The River of Life’ meets the Delaware

Orchestra 2001 presents George Crumb’s The River of Life’

2 minute read
A manuscript of George Crumb’s score for 130 percussion instruments. (Photo by Margaret Darby.)
A manuscript of George Crumb’s score for 130 percussion instruments. (Photo by Margaret Darby.)

Every chair set up at the Cherry Street Pier was taken and audience members began to sit on the benches as they peered at the collection of 130 percussion instruments needed for George Crumb’s intriguing and melodic orchestration of spirituals and revival tunes.

Crumb was jovial as he fielded questions from long-time collaborators Marcantonio Barone and William Kerrigan before the concert—speaking modestly about his ideas for using percussion instruments. His gift is finding the melody in every instrument, including tuned glasses, temple bells, marimba, xylophone, vibraphone, gongs and bells dipped into buckets of water, and suspended cymbals played with strings—and incorporating those sounds into an orchestration which complements the songs.

Mark Loria provided the confident conducting that made the music hang together—his calm and clear signals allowing the singer, pianist, and percussionists to synchronize all the intricate parts.

Voices and players

Chrystal E. Williams, mezzo-soprano, pulled pitches out of the ether and let her cool, liquid notes blend with the complex percussion as the sounds melted into or contrasted with her voice. The bowed saw, the bowed glasses filled with water to specific pitches, the bowed marimbas and xylophones sometimes became indistinguishable from Williams’s voice, thanks to her innate sense of dynamic balance and intonation.

Each song retained its original character, but with Mr. Crumb’s inventive genius, was surrounded by the sounds of piano (which, of course, is also a percussion instrument), the soft shimmers of a string pulling against a suspended cymbal, the ringing sound of Japanese temple bells, and the rumble of the PATCO train roaring past. The latter, was, unfortunately, not always in sync with the music.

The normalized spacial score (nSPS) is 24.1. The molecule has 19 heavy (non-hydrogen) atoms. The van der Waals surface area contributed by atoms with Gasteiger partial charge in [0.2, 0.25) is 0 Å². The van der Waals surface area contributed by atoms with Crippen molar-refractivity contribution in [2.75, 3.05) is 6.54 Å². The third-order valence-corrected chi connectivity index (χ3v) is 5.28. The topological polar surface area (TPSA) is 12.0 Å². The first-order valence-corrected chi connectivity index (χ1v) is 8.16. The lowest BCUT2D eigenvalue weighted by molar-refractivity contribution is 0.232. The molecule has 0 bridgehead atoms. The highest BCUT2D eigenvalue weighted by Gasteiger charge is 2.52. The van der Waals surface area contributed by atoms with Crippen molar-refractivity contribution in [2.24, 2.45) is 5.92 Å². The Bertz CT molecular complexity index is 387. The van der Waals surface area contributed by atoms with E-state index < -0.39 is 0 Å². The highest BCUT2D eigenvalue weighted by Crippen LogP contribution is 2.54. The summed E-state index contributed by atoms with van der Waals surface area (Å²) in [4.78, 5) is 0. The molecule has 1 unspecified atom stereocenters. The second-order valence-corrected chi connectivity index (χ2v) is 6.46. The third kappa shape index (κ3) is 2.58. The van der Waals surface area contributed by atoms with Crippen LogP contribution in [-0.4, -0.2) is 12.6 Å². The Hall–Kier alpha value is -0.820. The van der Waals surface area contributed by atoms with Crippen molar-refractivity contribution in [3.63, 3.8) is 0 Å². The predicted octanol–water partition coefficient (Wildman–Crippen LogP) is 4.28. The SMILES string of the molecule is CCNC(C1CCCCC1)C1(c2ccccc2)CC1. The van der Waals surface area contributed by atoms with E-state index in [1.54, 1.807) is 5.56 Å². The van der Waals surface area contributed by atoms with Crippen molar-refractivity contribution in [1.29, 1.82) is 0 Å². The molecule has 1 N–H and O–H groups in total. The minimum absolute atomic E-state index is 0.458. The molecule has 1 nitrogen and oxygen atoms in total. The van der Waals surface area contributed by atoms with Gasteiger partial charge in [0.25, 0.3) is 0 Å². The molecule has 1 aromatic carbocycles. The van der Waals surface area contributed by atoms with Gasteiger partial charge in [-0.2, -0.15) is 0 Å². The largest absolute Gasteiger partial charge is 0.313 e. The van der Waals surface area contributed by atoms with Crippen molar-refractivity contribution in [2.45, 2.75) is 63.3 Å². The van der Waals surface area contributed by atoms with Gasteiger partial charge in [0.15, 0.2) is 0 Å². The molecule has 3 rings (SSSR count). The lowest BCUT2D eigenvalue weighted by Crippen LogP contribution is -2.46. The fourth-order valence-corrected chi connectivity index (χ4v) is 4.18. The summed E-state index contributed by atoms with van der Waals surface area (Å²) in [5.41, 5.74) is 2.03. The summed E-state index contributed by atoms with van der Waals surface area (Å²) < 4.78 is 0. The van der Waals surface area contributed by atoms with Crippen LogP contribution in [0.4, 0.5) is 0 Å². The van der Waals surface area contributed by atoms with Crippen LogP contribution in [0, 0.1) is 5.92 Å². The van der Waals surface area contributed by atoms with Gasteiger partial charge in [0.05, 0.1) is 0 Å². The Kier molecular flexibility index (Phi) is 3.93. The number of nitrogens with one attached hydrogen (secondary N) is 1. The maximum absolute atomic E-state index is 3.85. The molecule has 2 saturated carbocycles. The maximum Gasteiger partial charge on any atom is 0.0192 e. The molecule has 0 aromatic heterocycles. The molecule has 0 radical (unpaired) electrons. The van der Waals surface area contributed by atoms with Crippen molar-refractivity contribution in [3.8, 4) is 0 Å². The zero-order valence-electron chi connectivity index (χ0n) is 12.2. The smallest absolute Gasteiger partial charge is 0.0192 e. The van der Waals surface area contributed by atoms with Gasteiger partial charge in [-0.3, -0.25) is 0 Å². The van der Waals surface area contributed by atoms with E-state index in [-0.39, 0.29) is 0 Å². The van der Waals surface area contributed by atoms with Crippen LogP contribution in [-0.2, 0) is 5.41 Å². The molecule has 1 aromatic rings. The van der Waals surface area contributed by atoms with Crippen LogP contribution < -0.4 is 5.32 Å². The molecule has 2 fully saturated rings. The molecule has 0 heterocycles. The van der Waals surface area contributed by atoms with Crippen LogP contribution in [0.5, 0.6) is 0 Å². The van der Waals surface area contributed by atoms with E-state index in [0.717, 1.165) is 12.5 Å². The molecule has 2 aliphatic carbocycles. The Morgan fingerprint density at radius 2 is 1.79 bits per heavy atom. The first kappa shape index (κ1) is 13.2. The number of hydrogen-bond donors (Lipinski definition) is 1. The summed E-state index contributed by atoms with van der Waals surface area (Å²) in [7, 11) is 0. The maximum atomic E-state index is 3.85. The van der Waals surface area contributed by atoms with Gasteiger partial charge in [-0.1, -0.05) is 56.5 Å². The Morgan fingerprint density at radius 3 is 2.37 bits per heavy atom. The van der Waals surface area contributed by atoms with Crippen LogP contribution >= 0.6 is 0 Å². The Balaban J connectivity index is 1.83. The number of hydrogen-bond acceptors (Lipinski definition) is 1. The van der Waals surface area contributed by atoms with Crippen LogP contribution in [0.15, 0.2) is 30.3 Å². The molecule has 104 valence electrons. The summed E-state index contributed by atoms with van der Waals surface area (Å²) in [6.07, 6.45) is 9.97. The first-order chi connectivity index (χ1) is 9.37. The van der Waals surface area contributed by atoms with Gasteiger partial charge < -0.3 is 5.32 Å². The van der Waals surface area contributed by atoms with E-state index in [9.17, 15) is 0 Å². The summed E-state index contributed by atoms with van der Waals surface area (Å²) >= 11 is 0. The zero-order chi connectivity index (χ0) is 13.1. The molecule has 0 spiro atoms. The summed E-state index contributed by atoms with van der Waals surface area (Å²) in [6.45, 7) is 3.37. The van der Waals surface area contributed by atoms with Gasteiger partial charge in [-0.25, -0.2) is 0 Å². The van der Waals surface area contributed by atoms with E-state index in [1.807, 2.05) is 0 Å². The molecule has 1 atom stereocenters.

Williams is extremely versatile—speaking, humming, whispering, and, for “Nearer my God to Thee,” disappearing into the upper floor of studios where she let her voice drift over the audience as if from a cloud. Her crisp and lightning-fast diction lent humor where warranted and kept the lyrics crystal clear throughout the hour-long concert.

Marcantonio Barone, who has made many recordings of George Crumb’s music, reached into the piano to play strings, created a banging gunshot sound, inserted paper, and for the delightful “One More River to Cross (Noah’s Ark: A Humoresque),” stretched his legs to sit on the toy-sized bench and play the toy piano.

Music of life

The ensemble was superb—with five people managing myriad instruments and preparations, including a bucket of water deployed for the water gong, water bells, and chime—magically making it all fit together. The instrumental piece, “Time is a Drifting River: A Psalm for Daybreak and Morning,” contained a panoply of melodic sounds for percussion alone.

Crumb, who turns 90 on October 24, is still actively composing. He wrote all seven volumes of The American Songbook (2001-2012) for Orchestra 2001, which premiered and recorded all seven of them. They plan to take this production of The River of Life: American Songbook I on an extended tour this spring.

What, When, Where

Orchestra 2001 presented The River of Life: American Songbook 1 (2003): (Songs of Joy and Sorrow: A Cycle of Hymns, Spirituals, and Revival Tunes). Chrystal E. Williams, mezzo soprano, and Mark Loria, conductor, with pianist Marcantonio Barone and percussionists William Kerrigan, Malavika Godbole, Phillip O’Banion, and Brenda Weckerly. September 20, 2019 at the Cherry Street Pier, 121 N. Columbus Boulevard, Philadelphia. (267) 687-6243 or

Accessibility: Cherry Street pier is a wheelchair-accessible venue, including ADA-compliant bathrooms.

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